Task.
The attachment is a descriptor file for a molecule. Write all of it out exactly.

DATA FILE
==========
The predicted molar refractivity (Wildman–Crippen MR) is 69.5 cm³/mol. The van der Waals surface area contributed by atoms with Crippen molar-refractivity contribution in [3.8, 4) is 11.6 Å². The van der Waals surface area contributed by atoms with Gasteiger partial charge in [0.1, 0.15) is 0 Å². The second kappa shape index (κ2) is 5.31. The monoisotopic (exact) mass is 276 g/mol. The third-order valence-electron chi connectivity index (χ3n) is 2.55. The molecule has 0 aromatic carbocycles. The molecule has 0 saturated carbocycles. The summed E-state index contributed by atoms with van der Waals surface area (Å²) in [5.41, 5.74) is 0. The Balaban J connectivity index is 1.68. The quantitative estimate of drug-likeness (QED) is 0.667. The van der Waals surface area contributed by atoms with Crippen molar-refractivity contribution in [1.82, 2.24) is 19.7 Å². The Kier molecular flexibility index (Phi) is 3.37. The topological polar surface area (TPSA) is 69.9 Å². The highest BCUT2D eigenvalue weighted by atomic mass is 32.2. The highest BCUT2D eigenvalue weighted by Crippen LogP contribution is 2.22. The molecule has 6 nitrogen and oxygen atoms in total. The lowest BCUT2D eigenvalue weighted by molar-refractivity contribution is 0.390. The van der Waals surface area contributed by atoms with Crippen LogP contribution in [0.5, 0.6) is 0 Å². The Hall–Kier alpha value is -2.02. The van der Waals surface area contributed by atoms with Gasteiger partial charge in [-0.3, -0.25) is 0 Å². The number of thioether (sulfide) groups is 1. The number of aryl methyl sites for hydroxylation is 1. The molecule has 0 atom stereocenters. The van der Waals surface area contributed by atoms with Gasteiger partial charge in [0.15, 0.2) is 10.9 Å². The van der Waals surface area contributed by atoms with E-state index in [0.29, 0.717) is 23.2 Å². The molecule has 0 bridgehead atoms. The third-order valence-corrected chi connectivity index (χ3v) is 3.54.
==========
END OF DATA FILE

The predicted molar refractivity (Wildman–Crippen MR) is 69.5 cm³/mol. The van der Waals surface area contributed by atoms with Crippen molar-refractivity contribution in [3.8, 4) is 11.6 Å². The van der Waals surface area contributed by atoms with Gasteiger partial charge in [0.1, 0.15) is 0 Å². The second kappa shape index (κ2) is 5.31. The monoisotopic (exact) mass is 276 g/mol. The third-order valence-electron chi connectivity index (χ3n) is 2.55. The molecule has 0 aromatic carbocycles. The molecule has 0 saturated carbocycles. The summed E-state index contributed by atoms with van der Waals surface area (Å²) in [5.41, 5.74) is 0. The Balaban J connectivity index is 1.68. The quantitative estimate of drug-likeness (QED) is 0.667. The van der Waals surface area contributed by atoms with Crippen molar-refractivity contribution in [1.82, 2.24) is 19.7 Å². The Kier molecular flexibility index (Phi) is 3.37. The topological polar surface area (TPSA) is 69.9 Å². The highest BCUT2D eigenvalue weighted by atomic mass is 32.2. The highest BCUT2D eigenvalue weighted by Crippen LogP contribution is 2.22. The molecule has 6 nitrogen and oxygen atoms in total. The lowest BCUT2D eigenvalue weighted by molar-refractivity contribution is 0.390. The van der Waals surface area contributed by atoms with Crippen LogP contribution in [0.5, 0.6) is 0 Å². The Hall–Kier alpha value is -2.02. The van der Waals surface area contributed by atoms with Gasteiger partial charge in [-0.3, -0.25) is 0 Å². The number of thioether (sulfide) groups is 1. The number of aryl methyl sites for hydroxylation is 1. The molecule has 0 atom stereocenters. The van der Waals surface area contributed by atoms with Gasteiger partial charge in [0.15, 0.2) is 10.9 Å². The van der Waals surface area contributed by atoms with E-state index in [0.29, 0.717) is 23.2 Å². The molecule has 0 bridgehead atoms. The third-order valence-corrected chi connectivity index (χ3v) is 3.54.